My Three Stars for the weekend:

Third Star: C Matthew Wedman. The captain got his first goal of the season Friday and, with an assist to boot, got his first multiple point game as well. I believe he was the driving force Saturday in Everett. He was leading by example. He was involved in the majority of Seattle's scoring chances. He was physical and a net front presence.

Second Star: D Ty Bauer. Out of the lineup with injury Friday night his return Saturday made a world of difference. He was a solid force in the defensive zone. he used power, size and smarts to keep Everett to the perimeter. He skated with purpose bringing the puck up ice. He directed the action like a traffic cop. When you say talking about injuries is an excuse, remember that with Bauer sidelined Seattle surrendered 23 goals. In his return, they gave up just one 3-0n-3 OT goal and he wasn't on the ice for it.

First Star: C Payton Mount. No points in the two games for the second year center but he's taken a big step forward from his rookie season. You notice him at both ends of the ice. Another player who uses his hockey sense. He's played some center and on the wing. He's improved his faceoff success. He was not on the preliminary Central Scouting Service "Players to Watch" list for the 2020 NHL Draft, but if he continues to play strongly as he's done to start this season, that could change for the 2017 first round bantam pick.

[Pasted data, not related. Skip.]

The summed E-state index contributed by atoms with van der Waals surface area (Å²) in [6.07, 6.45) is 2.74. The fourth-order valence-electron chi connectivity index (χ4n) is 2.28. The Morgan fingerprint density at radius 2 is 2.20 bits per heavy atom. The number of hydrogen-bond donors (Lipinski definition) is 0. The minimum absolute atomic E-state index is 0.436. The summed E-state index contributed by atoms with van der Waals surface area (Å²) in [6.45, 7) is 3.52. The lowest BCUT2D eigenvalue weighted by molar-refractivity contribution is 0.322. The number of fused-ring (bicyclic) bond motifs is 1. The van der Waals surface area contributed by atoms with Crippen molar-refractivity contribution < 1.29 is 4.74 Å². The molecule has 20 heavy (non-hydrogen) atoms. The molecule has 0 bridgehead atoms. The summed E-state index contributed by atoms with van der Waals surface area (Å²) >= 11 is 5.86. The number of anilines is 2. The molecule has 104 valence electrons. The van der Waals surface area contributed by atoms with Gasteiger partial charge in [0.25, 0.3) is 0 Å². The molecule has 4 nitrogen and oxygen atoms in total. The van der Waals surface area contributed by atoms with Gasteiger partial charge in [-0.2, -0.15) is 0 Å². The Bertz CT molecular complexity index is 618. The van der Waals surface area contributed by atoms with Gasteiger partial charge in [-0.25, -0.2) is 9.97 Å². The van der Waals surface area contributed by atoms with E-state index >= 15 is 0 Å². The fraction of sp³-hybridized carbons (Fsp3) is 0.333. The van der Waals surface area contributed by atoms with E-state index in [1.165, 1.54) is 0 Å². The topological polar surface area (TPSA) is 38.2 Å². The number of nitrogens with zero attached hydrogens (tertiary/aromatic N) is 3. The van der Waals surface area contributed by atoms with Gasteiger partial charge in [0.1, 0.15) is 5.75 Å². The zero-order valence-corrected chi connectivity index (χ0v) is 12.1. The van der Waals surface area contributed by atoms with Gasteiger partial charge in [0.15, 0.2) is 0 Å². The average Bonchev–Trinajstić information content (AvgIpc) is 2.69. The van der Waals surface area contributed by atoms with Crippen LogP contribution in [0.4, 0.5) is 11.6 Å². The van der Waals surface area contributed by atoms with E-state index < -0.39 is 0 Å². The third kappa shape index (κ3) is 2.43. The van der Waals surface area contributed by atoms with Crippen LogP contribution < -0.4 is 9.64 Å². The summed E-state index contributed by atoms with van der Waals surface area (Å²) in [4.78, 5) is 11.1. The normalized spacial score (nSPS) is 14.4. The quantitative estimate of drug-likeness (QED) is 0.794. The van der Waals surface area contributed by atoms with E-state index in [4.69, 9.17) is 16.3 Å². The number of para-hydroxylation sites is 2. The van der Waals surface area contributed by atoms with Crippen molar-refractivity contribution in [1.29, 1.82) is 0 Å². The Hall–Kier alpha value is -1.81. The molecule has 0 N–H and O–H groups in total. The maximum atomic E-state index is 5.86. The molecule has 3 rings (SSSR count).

Sunday, October 6, 2019

For the Love of the Game

Photo courtesy of Brian Liese

That smile, that grin, whatever you want to call it, on Conner Roulette it is ever present. It's part of who he is. Like his helmet, stick or skates, it's as much a piece of his equipment as everything else in his hockey bag. It is as much his signature as is his autograph on a playing card. The kid loves this game and it shows. His love of scoring goals, makes him enjoy the game even more and he's pretty proficient at that. There were 171 points over two years of Bantam hockey, 88 points last year at the Midget level.

What is it they say? If you love your work, you'll be more productive at it? Make no mistake, Roulette wants playing hockey and scoring goals to be his vocation. If and when it becomes his full-time job, he's gonna love his work. But even if that never happens, he's always going to love this game. There is something pure, unadulterated and innocent about going about your business with a smile. So, whether he's playing at the accesso ShoWare Center, skating some day in the future in an NHL arena or if it's just on a prairie pond in the middle of a Manitoba winter, I hope that smile, that grin, never leaves his face.